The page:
Meet Felirose Bartolome, a medical technician who has been working in Singapore for the past 8 years. She is also a mother of 2 adorable children. Her children live in the Philippines, far away from her. It is the plight of many a foreign worker in Singapore. What is extraordinary though, is how this OFW mother in Singapore has been breastfeeding her children, from outside her country!
Read this beautiful story of a mum’s perseverance and love.
How this OFW mother in Singapore breastfeeds her children
It was year 2016 when Felirose gave birth to her first child. She used her maternity leave to be with her baby. She also got her child a passport so she could breastfeed longer, but after a month, Felirose had to be separated from her baby.
“You know the bond between a mother and a child…especially when your baby looks at you when you’re breastfeeding, I didn’t want to lose that, but I needed to work because I’m a breadwinner”
This mummy had only planned to breastfeed her baby for 3 months but since she had a lot of milk, she continued to breastfeed using a breast pump.
Even when she is busy with work, she still follows her breastfeeding schedule every 3 to 4 hours. She makes sure to send her milk to her little ones. She saves the milk in milk bags, preserves them in the freezer and sends it to the Philippines using a cooler.
“It proved to be comforting for me emotionally because even though I’m far away from home I can still provide them the best of me, my nutrients and antibodies in the milk,” she said in an interview with ABS-CBN.
“I just want to give myself to my children…”
Because there is a chance the frozen milk might get spoiled while shipping, she requests other Filipino mums who are going back to the Philippines to carry it for her.
40 milk storage bags that each contain 180 ml of breast milk are inside the cooler that gets checked-in on airplane as baggage.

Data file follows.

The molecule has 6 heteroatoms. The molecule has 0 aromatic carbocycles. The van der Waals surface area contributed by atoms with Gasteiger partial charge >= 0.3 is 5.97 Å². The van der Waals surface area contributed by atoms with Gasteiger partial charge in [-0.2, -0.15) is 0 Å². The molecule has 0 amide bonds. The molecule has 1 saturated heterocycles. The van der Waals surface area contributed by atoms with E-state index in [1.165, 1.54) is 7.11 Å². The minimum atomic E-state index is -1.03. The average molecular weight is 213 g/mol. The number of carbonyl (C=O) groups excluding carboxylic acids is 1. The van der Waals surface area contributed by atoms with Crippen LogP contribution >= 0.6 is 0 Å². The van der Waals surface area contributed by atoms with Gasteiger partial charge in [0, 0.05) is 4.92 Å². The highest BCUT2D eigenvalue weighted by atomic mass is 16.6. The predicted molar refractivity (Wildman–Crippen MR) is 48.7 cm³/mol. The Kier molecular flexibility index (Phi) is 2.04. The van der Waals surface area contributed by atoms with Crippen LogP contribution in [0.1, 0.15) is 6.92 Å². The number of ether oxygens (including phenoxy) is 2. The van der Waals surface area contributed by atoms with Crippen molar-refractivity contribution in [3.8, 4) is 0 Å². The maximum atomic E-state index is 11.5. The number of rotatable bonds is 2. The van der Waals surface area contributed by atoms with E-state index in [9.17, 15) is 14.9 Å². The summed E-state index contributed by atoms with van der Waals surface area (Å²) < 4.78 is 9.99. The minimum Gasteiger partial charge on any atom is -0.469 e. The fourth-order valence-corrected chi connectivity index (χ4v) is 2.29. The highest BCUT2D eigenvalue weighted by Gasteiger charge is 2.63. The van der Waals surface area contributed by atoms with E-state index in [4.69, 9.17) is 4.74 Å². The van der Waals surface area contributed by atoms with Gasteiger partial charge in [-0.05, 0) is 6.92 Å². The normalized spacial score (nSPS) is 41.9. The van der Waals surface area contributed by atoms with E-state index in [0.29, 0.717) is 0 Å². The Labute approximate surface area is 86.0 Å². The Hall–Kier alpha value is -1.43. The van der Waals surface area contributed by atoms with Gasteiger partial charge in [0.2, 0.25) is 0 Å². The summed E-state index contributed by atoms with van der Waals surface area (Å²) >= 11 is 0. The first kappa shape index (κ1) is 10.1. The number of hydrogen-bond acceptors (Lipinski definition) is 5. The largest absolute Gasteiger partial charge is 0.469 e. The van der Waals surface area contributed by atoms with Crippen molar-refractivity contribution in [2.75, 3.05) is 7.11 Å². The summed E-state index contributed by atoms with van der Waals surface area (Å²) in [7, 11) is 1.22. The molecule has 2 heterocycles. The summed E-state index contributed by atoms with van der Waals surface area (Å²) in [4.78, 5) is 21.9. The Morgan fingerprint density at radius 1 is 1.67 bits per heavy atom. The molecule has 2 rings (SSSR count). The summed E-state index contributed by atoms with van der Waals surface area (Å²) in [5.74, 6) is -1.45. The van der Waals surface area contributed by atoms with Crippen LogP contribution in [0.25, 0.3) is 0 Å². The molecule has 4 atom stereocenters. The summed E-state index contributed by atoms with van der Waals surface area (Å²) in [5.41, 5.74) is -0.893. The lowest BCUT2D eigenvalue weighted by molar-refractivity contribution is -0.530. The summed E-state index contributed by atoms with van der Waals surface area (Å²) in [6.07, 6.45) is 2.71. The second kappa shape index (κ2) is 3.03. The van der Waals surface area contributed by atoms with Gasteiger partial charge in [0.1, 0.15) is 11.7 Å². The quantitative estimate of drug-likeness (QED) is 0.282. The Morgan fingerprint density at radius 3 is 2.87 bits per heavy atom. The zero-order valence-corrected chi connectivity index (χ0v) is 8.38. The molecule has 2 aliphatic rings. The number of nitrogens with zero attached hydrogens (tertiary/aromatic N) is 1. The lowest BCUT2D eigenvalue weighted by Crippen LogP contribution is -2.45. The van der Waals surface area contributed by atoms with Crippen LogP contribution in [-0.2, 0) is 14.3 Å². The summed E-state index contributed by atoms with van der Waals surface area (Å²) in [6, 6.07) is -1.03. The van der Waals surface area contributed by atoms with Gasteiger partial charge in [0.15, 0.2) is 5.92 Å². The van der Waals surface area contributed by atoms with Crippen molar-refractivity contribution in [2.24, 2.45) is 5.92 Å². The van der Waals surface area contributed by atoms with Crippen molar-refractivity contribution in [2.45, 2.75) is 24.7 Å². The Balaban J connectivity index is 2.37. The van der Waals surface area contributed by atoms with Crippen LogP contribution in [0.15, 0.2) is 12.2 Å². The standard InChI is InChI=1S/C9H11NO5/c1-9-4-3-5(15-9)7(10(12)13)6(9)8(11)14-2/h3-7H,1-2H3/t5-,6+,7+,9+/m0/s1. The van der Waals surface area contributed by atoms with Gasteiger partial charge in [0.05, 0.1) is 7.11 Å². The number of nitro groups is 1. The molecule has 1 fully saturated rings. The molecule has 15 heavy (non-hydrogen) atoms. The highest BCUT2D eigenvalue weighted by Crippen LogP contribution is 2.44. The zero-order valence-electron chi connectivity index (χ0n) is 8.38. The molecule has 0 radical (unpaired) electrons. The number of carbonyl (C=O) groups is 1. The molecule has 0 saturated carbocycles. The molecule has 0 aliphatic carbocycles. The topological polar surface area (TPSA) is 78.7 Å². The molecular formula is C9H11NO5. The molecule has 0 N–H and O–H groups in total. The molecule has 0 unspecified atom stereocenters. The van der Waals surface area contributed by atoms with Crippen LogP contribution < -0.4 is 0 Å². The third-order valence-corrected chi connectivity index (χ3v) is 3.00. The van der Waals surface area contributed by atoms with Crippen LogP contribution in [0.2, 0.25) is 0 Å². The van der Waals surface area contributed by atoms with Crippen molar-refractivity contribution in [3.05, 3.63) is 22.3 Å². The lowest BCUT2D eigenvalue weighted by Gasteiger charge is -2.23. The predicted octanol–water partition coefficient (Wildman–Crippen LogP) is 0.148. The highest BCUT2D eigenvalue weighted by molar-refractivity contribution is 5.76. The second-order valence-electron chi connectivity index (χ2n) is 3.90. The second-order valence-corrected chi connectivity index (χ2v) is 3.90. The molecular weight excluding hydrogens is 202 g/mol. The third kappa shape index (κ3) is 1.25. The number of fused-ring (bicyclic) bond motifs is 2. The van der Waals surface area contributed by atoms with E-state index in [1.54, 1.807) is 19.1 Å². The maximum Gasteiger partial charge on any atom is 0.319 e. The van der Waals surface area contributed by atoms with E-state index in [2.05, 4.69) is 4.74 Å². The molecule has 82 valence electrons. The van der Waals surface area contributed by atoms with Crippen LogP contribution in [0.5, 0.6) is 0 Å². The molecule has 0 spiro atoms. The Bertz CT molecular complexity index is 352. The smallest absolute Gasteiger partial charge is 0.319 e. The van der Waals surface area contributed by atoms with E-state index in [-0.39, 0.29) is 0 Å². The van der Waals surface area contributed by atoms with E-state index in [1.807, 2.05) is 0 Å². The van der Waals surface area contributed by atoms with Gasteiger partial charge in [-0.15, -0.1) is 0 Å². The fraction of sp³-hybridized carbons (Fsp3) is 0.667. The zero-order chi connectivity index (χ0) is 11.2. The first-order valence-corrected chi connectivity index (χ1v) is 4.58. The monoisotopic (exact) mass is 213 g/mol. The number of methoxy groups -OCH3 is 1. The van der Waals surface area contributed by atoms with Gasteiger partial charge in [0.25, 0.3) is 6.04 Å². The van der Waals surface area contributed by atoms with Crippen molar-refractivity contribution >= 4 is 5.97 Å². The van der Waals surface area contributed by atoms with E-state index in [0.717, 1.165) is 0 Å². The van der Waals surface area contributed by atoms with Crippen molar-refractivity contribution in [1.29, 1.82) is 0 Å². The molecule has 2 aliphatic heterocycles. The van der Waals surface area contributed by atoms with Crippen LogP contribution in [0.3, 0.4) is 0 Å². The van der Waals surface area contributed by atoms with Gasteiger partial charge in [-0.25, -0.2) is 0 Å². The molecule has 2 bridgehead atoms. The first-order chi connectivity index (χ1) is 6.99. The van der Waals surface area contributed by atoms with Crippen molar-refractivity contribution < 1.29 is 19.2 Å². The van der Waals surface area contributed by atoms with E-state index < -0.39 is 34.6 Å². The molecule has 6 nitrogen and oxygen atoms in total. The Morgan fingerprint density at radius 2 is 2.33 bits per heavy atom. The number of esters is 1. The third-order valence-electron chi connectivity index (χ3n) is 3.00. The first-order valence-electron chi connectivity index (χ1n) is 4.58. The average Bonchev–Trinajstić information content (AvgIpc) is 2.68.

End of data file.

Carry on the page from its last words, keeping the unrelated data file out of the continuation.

Felirose pays her fellow Filipino mums an extra 20 kg baggage allowance to make sure her milk gets sent to the Philippines safe and sound. From the airport it then gets delivered to their house in Dasmarińas, Cavite.
Even though the milk is being delivered far away, it is usually still frozen when it arrives. “In the event that my milk thaws, that’s the first milk that my mum will give my baby”. She still does this, now that she has 2 children – a 2-year-old and a 6-month-old.
“Actually, I wasn’t thinking about the money when I was sending my milk” Felirose says, “I have a supportive husband and I just want to give myself to my children through my breast milk. I want to give it to them even though I’m far from home.”
Felirose tries to go home every month or brings her child with her mother to Singapore.
She also says that she wouldn’t be able to continue breastfeeding without the support of her family.
“Thank you for never getting tired of taking care of my child, for hugging them while they sleep at night. Even though I’m far, they can still feel my hug… Thank you, Lord, for giving me very loving and supportive parents.”
We salute this mum, whose love and dedication has made the impossible possible. More power to you, mummy!
*This article was originally published on the theAsianparent Philippines. Translated from Tagalog by Richelle Croley Morana.